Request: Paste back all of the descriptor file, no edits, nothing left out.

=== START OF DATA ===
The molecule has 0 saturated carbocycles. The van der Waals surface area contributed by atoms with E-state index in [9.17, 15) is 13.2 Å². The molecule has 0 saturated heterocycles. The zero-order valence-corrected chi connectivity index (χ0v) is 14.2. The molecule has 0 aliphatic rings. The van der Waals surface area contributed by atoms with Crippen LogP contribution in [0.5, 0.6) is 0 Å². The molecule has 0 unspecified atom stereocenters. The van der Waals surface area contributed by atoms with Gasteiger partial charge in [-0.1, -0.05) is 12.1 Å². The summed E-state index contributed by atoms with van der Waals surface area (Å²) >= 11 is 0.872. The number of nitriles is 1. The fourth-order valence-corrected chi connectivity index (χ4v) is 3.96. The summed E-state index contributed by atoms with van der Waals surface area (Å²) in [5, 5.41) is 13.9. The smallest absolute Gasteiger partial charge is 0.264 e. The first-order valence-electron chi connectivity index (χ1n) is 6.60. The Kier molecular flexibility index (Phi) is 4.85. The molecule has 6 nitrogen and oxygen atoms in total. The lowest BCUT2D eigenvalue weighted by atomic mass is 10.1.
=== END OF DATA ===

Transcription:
The molecule has 0 saturated carbocycles. The van der Waals surface area contributed by atoms with E-state index in [9.17, 15) is 13.2 Å². The molecule has 0 saturated heterocycles. The zero-order valence-corrected chi connectivity index (χ0v) is 14.2. The molecule has 0 aliphatic rings. The van der Waals surface area contributed by atoms with Crippen LogP contribution in [0.5, 0.6) is 0 Å². The molecule has 0 unspecified atom stereocenters. The van der Waals surface area contributed by atoms with Gasteiger partial charge in [-0.1, -0.05) is 12.1 Å². The summed E-state index contributed by atoms with van der Waals surface area (Å²) >= 11 is 0.872. The number of nitriles is 1. The fourth-order valence-corrected chi connectivity index (χ4v) is 3.96. The summed E-state index contributed by atoms with van der Waals surface area (Å²) in [5, 5.41) is 13.9. The smallest absolute Gasteiger partial charge is 0.264 e. The first-order valence-electron chi connectivity index (χ1n) is 6.60. The Kier molecular flexibility index (Phi) is 4.85. The molecule has 6 nitrogen and oxygen atoms in total. The lowest BCUT2D eigenvalue weighted by atomic mass is 10.1.